The dust has cleared. New Zealand’s electoral map and parliamentary chamber have changed decisively. Labour Red prevails and is able to legislate without impediment. Is this a victory for the Left? Is a transformative policy programme likely? Is the Right in disarray? My answers here will be “sort of”, “not really” and “partly”, respectively. These judgments arise from the following argument.
There are two ideological axes running at right angles to each other. The economic axis runs from Marxism, socialism and social democracy to neoliberalism and market libertarianism. These ideological positions stretch from Left to Right, the various standpoints in between span across the centre (as in centre-Left, centrist, centre-Right). The other axis incorporates moral issues and social rights in relation to race, culture, gender, sexual orientation, alcohol/drug use and religious belief. Here, the continuum stretches from radical social liberalism to extreme moral conservatism. Some journalists, commentators and naïve activists define Left and Right according to the second axis rather than the first. For reasons of clarity, I will not do so here.
The two axes form a quadrant which allows us to ideologically position political parties and politicians. Evaluation of their performance can proceed on this basis. On the second axis, election results are crystal clear. Most politicians and voters are committed social liberals on homosexual rights, same sex marriage, civil unions, abortion, women’s rights, church and state, secularism and so on. True, transgender autonomy and cannabis law reform remain contentious issues, but moral fundamentalism has been electorally defeated. NZ First has gone, the New Conservatives received only 1.5% of the popular vote. By contrast, Labour and the Greens, whose MPs are mostly social liberal, received a combined 56.6% of the popular vote, before specials.
Clearly, this is positive news for social liberal progressives, but it does not constitute a Left victory. Well-off, National-lite voters who went over to Jacinda in droves are not on the Left end of our economic axis. Their voting decisions arose from the well-founded belief that Labour’s COVID management strategy had kept New Zealand safe and relatively secure. Now, this sense of security also reflects economic self-interest. The National-lite switchers knew that an effective public health response, notwithstanding the lockdowns, would keep their investments safe too. Our Prime Minister is acutely aware of this. Anything more than a minimal rise in the top income tax rate, any suggestion of a wealth tax then those new Labour supporters will be gone. Remember that critical moment in the election campaign when Jacinda drew away from wanting a fall in house prices? Many of the National-lites own more than one property and happily manipulate the tax deductibility associated with property investment. For Labour, governing on the basis of national unity means keeping these people in the tent.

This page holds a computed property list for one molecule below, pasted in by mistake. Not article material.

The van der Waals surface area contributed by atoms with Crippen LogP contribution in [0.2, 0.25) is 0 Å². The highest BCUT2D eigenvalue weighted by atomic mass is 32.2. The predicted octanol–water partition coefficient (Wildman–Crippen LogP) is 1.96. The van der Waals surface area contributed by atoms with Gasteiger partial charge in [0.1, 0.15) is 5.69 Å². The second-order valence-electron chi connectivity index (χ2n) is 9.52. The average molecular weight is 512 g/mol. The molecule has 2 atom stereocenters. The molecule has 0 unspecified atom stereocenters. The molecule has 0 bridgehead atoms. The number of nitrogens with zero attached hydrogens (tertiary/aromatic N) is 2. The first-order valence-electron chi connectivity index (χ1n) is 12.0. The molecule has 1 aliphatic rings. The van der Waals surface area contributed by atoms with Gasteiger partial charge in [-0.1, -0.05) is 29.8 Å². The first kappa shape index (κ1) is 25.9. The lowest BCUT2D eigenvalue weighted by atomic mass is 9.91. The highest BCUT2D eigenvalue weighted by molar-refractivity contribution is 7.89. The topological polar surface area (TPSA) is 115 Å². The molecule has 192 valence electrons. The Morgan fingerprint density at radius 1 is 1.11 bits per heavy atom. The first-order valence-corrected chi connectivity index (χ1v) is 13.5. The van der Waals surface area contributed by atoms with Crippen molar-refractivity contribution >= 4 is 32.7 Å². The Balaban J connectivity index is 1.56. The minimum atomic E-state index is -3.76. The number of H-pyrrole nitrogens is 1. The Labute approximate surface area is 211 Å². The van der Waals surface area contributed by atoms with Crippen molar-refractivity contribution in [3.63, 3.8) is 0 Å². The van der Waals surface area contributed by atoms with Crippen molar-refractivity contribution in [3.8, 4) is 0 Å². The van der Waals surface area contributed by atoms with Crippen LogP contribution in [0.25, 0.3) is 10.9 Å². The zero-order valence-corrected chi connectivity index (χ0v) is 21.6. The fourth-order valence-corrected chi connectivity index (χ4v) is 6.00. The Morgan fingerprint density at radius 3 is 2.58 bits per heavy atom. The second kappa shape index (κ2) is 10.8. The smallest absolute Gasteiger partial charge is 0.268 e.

Meanwhile, out on the economic right, the ACT party channels the ghost of Ayn Rand—income tax cuts, corporate tax cuts, austerity programmes and a moratorium on the minimum wage is selfish and heartless. It is also more extreme on the economic Right than, say, the Green’s wealth tax and the guaranteed minimum income policies on the economic Left. Along the economic axis, the right-wing vote is fragmented, but this could change once the National Party reorganises itself.
The Green’s economic policies are furthest to the Left and reflect the worldwide eco-socialist commitment to low-carbon, New Deal policies. This is where a Left transformation programme should start. It won’t come from the government or the Labour caucus. Rather, Chloe Swarbrick’s extraordinary campaign in Auckland Central is the template. Build an activist milieu around voter enrolment and electorate issues and harness a sense of injustice against the political status quo. I am reminded here of the Alliance’s Auckland regional-local body victory in 1991 and Sandra Lee’s successful Auckland Central campaign in the 1993 general election. With 10 MPs and ready media access, the Green’s should build their activist base across the country for 2023. Labour will need the Greens if the National-lites prove to be fair weather friends.
The key priority for Màori politics is to combine axes one and two i.e., economic rights and cultural rights. From 1984, the historic injustices of colonialism converged with the neoliberal decimation of the Maori working class. These two factors together are why Màori statistics in health, employment, housing and prisons are so horrific. A centrist Labour government does not have the capacity to deliver solutions without alienating the National-lites. I was thus heartened by the Màori Party’s challenge to Labour’s Màori seat hegemony.
In sum, the ideological pattern of the 2020 election result looks like this. Secular social liberalism prevails. The so-called centre on our economic axis is quite bourgeois and a long way from Green, New Deal transformation. However, the parliamentary numbers and Swarbrick’s Auckland Central campaign provides opportunities for progressive activists. Mobilise new supporters around an eco-Left programme and pull the centre to the Left. National and Act can twist in the wind.